For instance, Asa, King of Judah, lost 10 years of peace in his realm when he enlisted the help of the king of Syria in his war against the king of Israel. God said to him:
“Because you relied on the king of Syria, and did not rely on the Lord your God, the army of the king of Syria has escaped you…. You have done foolishly in this, for from now on you will have wars.”
As scripture says:
“Thus says the Lord: ‘Cursed is the man who trusts in man and makes flesh his strength, whose heart turns away from the Lord’” Jeremiah 17:5
How do people journey from a relationship with God to idolatry? In other words, what turns a person of God into a Philistine? The answer, ironically, is Philistinism – a materialistic attitude bereft of a consciousness of cultural, or in this instance, covenantal values.
The tendency to Philistinism takes various forms. But at the root of it is the failure to sanctify a missional covenant in pursuit of temporal desires.
God blesses. God protects. God heals and God saves. But much of what God does are aspects of his obligations under covenants into which he brings us, for he is a covenant making and keeping God. Genesis 17:1-9 These covenants are his way of committing us to build for him a world that conforms to his vision of mercy and equity for all. Genesis 18:19 Therefore, just as the fulfilment of his promises to Abraham were contingent upon Abraham’s children doing their bit to make the world a better place, our lives and our relationship with God are missional; and whatsoever we hope to experience of God are bound up with that mission.
Our Lord Jesus Christ best demonstrated this during the temptation in the wilderness. In Daniel 7:13-18, Daniel saw the Lord brought before the ancient of days and glory and honour was bestowed on him and all were commanded to worship him, to the end that the world might be possessed for God. Missional. Jesus also knew that to get to the promise in the book of Daniel, he had a difficult mission to undertake for God, for that had been foretold in Isaiah 53:1-12.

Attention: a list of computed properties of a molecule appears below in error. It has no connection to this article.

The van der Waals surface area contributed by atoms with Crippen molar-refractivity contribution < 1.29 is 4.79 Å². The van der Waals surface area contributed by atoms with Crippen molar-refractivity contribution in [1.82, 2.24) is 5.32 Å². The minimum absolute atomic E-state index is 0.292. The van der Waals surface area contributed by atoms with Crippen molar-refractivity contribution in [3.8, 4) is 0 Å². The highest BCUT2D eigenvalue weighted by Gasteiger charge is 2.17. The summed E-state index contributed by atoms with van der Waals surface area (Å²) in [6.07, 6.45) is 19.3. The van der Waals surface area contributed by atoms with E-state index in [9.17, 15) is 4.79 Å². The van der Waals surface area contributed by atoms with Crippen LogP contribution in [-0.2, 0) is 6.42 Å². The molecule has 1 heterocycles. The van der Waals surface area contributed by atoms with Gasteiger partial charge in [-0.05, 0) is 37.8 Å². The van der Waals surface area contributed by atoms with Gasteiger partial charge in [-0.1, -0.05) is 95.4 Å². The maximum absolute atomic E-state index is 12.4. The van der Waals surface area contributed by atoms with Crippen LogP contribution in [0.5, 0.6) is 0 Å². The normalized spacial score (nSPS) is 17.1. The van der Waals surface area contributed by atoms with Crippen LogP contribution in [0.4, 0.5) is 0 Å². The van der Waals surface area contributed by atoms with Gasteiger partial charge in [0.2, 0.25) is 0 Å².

Along comes Satan who offers all that God had offered, but without any mission attached.
“Again, the devil took him to a very high mountain and showed him all the kingdoms of the world and their splendour. “All this I will give you,” he said, “if you will bow down and worship me.” Matthew 4:8-9
But most humans and nations fall in the face of such temptation. The desire for glory for the sake of glory, power for the sake of power and wealth for the sake of wealth is the path to Philistinism. They lead many to swallow the devil’s porridge and exchange the truth of God for a lie Romans 1:25 Goliath was a lie, the idol with eyes that could not see. Psalm 135:15-18 But so are a host of things we humans exchange God for.
Philistinism causes a fall from grace perhaps because it upends God’s desire to infuse our lives with visions and purposes beyond ourselves. It places no demands on our better angels. It turns a faith community into a trade community where folks barter covenant for a contract and conflate gain with godliness. 1Timothy 6:5
Philistinism is modelled in a tendency to ingratiate ourselves with something or someone so that we might meet personal needs, fulfil personal visions or self-preserve. It’s all about the self. It does not challenge to love our neighbours as ourselves, to show empathy to widows and orphans, to love strangers or to commit to a value system that redeems the earth.
That is what Goliath offered the Philistines. That is the kernel of Philistinism. It is the opium of the idolatrous.
That said, Goliath and the Philistines were just one part of this saga. Saul and the people of Israel saw a problem where David saw an opportunity. They fled at the sound of a fallen leaf. Why?
We’ll discuss this in the second instalment.